J Small Anim Pract. 2008 Aug;49(8):392-7. Epub 2008 Jul 9.
Authors: Bennett RC, Fancy SP, Walsh CM, Brown AJ, Taylor PM.
To assess attributes of sevoflurane for routine clinical anaesthesia in dogs by comparison with the established volatile anaesthetic isoflurane.
One hundred and eight dogs requiring anaesthesia for elective surgery or diagnostic procedures were studied. The majority was premedicated with 0.03 mg/kg of acepromazine and 0.01 mg/kg of buprenorphine or 0.3 mg/kg of methadone before induction of anaesthesia with 2 to 4 mg/kg of propofol and 0.5 mg/kg of diazepam. They were randomly assigned to receive either sevoflurane (group S, n=50) or isoflurane (group I, n=58) in oxygen and nitrous oxide for maintenance of anaesthesia. Heart rate, respiratory rate, indirect arterial blood pressure, haemoglobin saturation, vaporiser settings, end-tidal carbon dioxide and anaesthetic concentration and oesophageal temperature were measured. Recovery was timed. Data were analysed using analysis of variance and non-parametric tests.
Heart rate (85 to 140/minute), respiratory rate (six to 27/minute) and systolic arterial blood pressure (80 to 150 mmHg) were similar in the two groups. End-tidal carbon dioxide between 30 and 60 minutes (group S 6.4 to 6.6 and group I 5.8 to 5.9 per cent) and vaporiser settings throughout (group S 2.1 to 2.9 and group I 1.5 to 1.5 per cent) were higher in group S. There was no difference in time to head lift (18+/-16 minutes), sternal recumbency (28+/-22 minutes) or standing (48+/-32 minutes). No adverse events occurred.
Sevoflurane appeared to be a suitable volatile anaesthetic for maintenance of routine clinical anaesthesia in dogs.
Equine Vet J. 1998 Sep;30(5):402-7.
Authors: Carroll GL, Hooper RN, Rains CB, Martinez EA, Matthews NS, Hartsfield SM, Beleau MH.
Eight healthy horses premedicated with xylazine and induced with ketamine were used to evaluate sevoflurane in oxygen for maintenance of anaesthesia during elective exploratory laparotomy. After orotracheal intubation, horses were hoisted, placed in dorsal recumbency on a padded surgery table, and received sevoflurane in oxygen for maintenance of anaesthesia.
The horses were allowed to breathe spontaneously until instrumented; then, they were mechanically ventilated to maintain the PaCO2 between 35 and 45 mmHg. Systolic (SAP), diastolic (DAP), and mean (MAP) arterial blood pressures, heart rate (HR), ECG, respiratory rate, an estimation of the saturation of haemoglobin with oxygen in peripheral arterial blood (S(p)O2), nasal temperature, end-tidal CO2(ET(CO2)), end-tidal sevoflurane (ET(SEVO)), and vaporiser concentration were recorded every 5 min post induction; arterial blood samples were obtained soon after induction, at 30 min after induction, and every hour thereafter until surgery was completed. Recovery data including times from the sevoflurane vaporiser being turned off to first movement, to sternal recumbency, and to standing, number of attempts to stand, and recovery score (between 1 = safe, smooth and 6 = stormy, major injury to horse) were collected. Analysis of variance was performed using physiological data collected over 195 min of anaesthesia, the longest time period during which all 8 horses were instrumented. Time effects (P<0.05) for HR, SAP, DAP, MAP, and nasal temperature were identified. Heart rate peaked at 45 min and declined over the course of the procedure. Arterial blood pressure generally decreased over time. Body temperature decreased over time. From 15 to 195 min mean ET(SEVO)concentration ranged from 2.0 to 3.3%, while mean vaporiser settings ranged from 3.7 to 5.5%. Three horses received intra-operative ketamine; all horses received dobutamine infusions; and 2 horses received intra-operative calcium-dextrose.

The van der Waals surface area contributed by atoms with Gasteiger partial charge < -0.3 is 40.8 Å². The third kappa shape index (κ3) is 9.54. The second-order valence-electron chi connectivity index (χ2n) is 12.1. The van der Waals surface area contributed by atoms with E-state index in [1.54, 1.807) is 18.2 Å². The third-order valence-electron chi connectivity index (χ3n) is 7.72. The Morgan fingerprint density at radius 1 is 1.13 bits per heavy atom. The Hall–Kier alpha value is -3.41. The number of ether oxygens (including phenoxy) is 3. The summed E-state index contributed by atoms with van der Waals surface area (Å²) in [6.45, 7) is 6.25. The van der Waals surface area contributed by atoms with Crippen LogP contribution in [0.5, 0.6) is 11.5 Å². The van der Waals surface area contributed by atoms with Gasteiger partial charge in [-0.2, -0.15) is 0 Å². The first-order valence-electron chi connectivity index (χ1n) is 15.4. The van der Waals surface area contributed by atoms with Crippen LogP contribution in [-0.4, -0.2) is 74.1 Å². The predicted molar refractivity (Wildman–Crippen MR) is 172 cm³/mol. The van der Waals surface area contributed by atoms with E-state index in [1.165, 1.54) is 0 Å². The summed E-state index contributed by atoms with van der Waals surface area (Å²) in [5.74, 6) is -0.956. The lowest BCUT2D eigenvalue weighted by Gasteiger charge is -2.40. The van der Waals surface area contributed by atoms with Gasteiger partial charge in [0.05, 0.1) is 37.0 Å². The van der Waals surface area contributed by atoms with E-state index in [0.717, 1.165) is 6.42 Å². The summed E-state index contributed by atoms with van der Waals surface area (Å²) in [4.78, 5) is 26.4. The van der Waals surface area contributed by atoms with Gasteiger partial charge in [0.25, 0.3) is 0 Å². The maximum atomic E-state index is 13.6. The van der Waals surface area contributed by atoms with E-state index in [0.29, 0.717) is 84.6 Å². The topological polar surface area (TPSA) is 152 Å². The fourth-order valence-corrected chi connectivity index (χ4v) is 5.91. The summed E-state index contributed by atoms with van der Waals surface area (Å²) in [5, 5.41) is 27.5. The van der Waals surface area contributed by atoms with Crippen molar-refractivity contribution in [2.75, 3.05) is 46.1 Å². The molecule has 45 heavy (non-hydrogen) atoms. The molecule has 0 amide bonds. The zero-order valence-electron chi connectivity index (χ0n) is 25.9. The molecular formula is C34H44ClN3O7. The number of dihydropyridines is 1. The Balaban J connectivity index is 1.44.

Total anaesthesia time was 222-316 min (mean+/-s.d.269+/-31 min). Time from turning the sevoflurane vaporiser off to first movement was mean +/-s.d.18+/-15 min; to sternal recumbency was 54+/-22 min; to standing was 65+/-27 min; and to returning the horse to the stall in the ward was 78+/-24 min. Six horses stood on the first attempt; 2 horses stood on the second attempt. The median recovery score was one (1-3). In conclusion, sevoflurane provided a stable, easily controllable anaesthetic plane during prolonged exploratory laparotomies; horses experienced smooth, safe recoveries after maintenance of anaesthesia with sevoflurane following routine anaesthetic induction and post operative xyalzine administration.
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